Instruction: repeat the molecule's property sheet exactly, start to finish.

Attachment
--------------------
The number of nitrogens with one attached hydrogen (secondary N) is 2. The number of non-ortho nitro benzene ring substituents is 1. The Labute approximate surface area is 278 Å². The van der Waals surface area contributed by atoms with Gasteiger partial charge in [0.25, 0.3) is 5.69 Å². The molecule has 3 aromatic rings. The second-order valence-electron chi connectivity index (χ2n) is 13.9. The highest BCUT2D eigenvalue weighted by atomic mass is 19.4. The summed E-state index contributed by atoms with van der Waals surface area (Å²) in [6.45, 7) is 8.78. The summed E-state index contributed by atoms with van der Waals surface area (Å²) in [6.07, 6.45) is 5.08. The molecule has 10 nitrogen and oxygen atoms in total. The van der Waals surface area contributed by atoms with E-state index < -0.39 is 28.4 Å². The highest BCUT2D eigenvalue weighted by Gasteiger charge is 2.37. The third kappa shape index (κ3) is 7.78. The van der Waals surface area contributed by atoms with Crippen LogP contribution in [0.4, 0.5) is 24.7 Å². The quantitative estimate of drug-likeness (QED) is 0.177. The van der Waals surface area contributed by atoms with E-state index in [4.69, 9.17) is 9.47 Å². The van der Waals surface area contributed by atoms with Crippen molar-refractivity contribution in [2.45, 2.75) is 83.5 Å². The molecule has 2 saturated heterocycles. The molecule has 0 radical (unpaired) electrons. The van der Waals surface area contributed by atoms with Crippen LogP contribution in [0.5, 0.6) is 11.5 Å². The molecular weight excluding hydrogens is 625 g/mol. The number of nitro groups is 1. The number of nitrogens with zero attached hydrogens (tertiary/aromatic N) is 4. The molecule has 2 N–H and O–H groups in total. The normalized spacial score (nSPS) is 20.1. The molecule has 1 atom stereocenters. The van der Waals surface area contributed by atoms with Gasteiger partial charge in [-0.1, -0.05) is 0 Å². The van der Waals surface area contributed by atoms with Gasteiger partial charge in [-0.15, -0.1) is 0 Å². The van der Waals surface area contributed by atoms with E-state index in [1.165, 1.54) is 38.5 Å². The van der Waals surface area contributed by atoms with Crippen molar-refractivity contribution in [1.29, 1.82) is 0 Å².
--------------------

The number of nitrogens with one attached hydrogen (secondary N) is 2. The number of non-ortho nitro benzene ring substituents is 1. The Labute approximate surface area is 278 Å². The van der Waals surface area contributed by atoms with Gasteiger partial charge in [0.25, 0.3) is 5.69 Å². The molecule has 3 aromatic rings. The second-order valence-electron chi connectivity index (χ2n) is 13.9. The highest BCUT2D eigenvalue weighted by atomic mass is 19.4. The summed E-state index contributed by atoms with van der Waals surface area (Å²) in [6.45, 7) is 8.78. The summed E-state index contributed by atoms with van der Waals surface area (Å²) in [6.07, 6.45) is 5.08. The molecule has 10 nitrogen and oxygen atoms in total. The van der Waals surface area contributed by atoms with E-state index < -0.39 is 28.4 Å². The highest BCUT2D eigenvalue weighted by Gasteiger charge is 2.37. The third kappa shape index (κ3) is 7.78. The van der Waals surface area contributed by atoms with Crippen LogP contribution in [0.4, 0.5) is 24.7 Å². The quantitative estimate of drug-likeness (QED) is 0.177. The van der Waals surface area contributed by atoms with E-state index in [4.69, 9.17) is 9.47 Å². The van der Waals surface area contributed by atoms with Crippen molar-refractivity contribution in [2.45, 2.75) is 83.5 Å². The molecule has 2 saturated heterocycles. The molecule has 0 radical (unpaired) electrons. The van der Waals surface area contributed by atoms with Crippen LogP contribution in [0.5, 0.6) is 11.5 Å². The molecular weight excluding hydrogens is 625 g/mol. The number of nitro groups is 1. The number of nitrogens with zero attached hydrogens (tertiary/aromatic N) is 4. The molecule has 2 N–H and O–H groups in total. The normalized spacial score (nSPS) is 20.1. The molecule has 1 atom stereocenters. The van der Waals surface area contributed by atoms with Gasteiger partial charge in [-0.1, -0.05) is 0 Å². The van der Waals surface area contributed by atoms with Gasteiger partial charge in [-0.15, -0.1) is 0 Å². The van der Waals surface area contributed by atoms with E-state index in [1.165, 1.54) is 38.5 Å². The van der Waals surface area contributed by atoms with Crippen molar-refractivity contribution in [1.29, 1.82) is 0 Å².